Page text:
It was a bloodbath by any definition – the images, the footage, the stories and the shattered hopes. But equally harrowing was the fact that there was no consensus that killing hundreds of protesters was wrong because it violates every shared human value. Even such dreadful moments were barely enough for most people to set aside their ideology, religious preferences, sectarian affiliations or political identity and simply mourn for a brief moment, just a moment, at the precious lives harvested before their time.

The British Guardian reported on August 19 that “more than 800 people, mostly Brotherhood supporters, were killed last week in the worst violence since President Mohamed Morsi was deposed in early July.”

What was the point of killing 38 allegedly pro-Brotherhood political prisoners on their way to Abu Zaabal prison in northern Egypt on August 18? And what did the killing of 25 Egyptian soldiers in northern Sinai the next morning achieve? Is the life of poor Egyptians cheap to the extent that they are being used as political fodder in exchange of few media sound bites?

What is happening in Egypt? How can a perceived evil become virtuous in a matter of two years? And how could those who shed many tears over the beating to death of Khaled Saeed at the hands of the Egyptian police in June 2010, justify with disheartening ferocity the killing and wounding of thousands of Khaled Saeeds in August 2013?

“The death of one man is a tragedy. The death of millions is a statistic,” Joseph Stalin, the communist leader of the Soviet Union once said. In another version, it was “..when thousands die it’s statistics.” Either way, it seems as if there is a threshold number after which a tragedy seems less tragic.

According to the Palestinian Center for Human Rights, 1,417 Palestinians were killed during the Israel’s 2008-09 war on Gaza, out of which 926 were civilians, including 313 children. The Israeli rights group B’Tselem put the number at 1385, except it is higher in its estimation of minors and children killed, which it put at 318.

Despite the outrage at the Israeli action and the spiteful way in which Israeli politicians justified their war, since then many Palestinians have been killed in equal impunity, but the numbers are not as high. And with every new casualty, there seems to be a tad less outrage, and fewer calls for international action.

When 22-year-old Mohammad Anis Lahlouh was killed by Israeli occupation forces in Jenin on August 20, the story didn’t make much of a buzz even in local Palestinian media. It was barely reported. How many Mohammeds were killed on that very day in Syria, in Iraq and throughout the Middle East?

Can human life be devalued like currency?

For months, if not years after the US invasions of Afghanistan and Iraq, there has been little mention of how many civilians have been killed by US forces and their allies. In fact, we will never know as it is all an estimation, some of which is based on newspaper clippings and such.

It is outrageous, but the kind of outrage that becomes less shocking with time.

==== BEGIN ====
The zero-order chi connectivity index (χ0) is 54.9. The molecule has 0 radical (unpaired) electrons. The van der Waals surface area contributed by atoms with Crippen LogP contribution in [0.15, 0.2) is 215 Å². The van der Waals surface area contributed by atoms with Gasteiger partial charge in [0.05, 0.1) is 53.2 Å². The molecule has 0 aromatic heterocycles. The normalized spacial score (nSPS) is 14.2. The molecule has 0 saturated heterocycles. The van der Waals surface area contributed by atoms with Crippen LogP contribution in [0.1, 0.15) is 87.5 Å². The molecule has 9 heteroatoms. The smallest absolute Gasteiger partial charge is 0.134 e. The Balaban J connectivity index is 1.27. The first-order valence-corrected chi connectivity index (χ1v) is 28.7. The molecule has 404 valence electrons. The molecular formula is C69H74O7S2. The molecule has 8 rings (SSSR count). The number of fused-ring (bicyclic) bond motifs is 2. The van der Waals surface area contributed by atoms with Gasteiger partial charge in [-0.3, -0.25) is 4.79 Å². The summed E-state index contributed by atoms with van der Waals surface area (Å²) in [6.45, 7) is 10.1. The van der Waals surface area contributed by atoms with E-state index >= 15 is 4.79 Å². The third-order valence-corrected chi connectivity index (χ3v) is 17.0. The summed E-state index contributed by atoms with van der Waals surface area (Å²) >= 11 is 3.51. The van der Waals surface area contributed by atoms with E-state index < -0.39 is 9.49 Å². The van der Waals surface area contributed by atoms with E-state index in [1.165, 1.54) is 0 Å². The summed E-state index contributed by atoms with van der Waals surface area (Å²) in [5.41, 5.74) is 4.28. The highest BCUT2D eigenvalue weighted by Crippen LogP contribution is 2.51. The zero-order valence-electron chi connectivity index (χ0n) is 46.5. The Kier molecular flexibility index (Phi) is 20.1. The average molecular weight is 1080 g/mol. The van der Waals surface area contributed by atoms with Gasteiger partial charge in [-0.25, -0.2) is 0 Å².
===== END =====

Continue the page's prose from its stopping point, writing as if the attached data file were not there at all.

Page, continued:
In Afghanistan, it is still impossible to even narrow down the numbers with any plausible accuracy simply because there have been too many casualties, and little time and resources has been invested in knowing how many. And of course, there is much politics in that, for US media sources would do whatever it takes to estimate victims of terrorism, but little to estimate victims of its government’s own wars.

The Los Angeles Times estimated that up to 1,201 civilians were killed between October 2001 and February 2002 (reported on June 2, 2002). The British Guardian estimated that up to 20,000 Afghans died as an indirect result of the initial US airstrike and ground invasion (reported May 20, 2002).

As for Iraq, iCasualties.org, founded in May 2003, didn’t bother to tend to Iraqi civilian casualties until nearly two years later. It was then called Iraq Coalition Casualty Count, and until now its main focus has certainly not been the hundreds of thousands of deaths at the hands of these military coalitions. According to Iraq Body Count website, as of the writing of this article, between 114,164 – 125,081 civilians were killed, and “further analysis of the WikiLeaks’ Iraq War Logs may add 11,000 civilian deaths.”

But of course, the numbers are much higher and they continue to rise, as the US has created a political atmosphere that set the stage for a protracted conflict. On August 1, the UN mission in Baghdad released new casualty figures: At least 4,137 civilians have been killed and 9,865 injured so far this year, and 1,057 Iraqis were killed in July alone, reported the BBC. Since then, hundreds more were killed.

The civil war in Syria has done more than enough to devalue human lives as well. The UN and other groups calculate the toll as a result of the brutal fighting at around 100,000. The site of dead bodies piled on top of one another has become a news media staple.

Now allegations by both sides regarding the use of chemical weapons are adding another twist to the gory Syrian reality. Still, there is little consensus that regardless of the religion, sect, or political views of the victims, the slaughtering of a family in some peaceful village is a reprehensible act that must be condemned with unreserved outrage.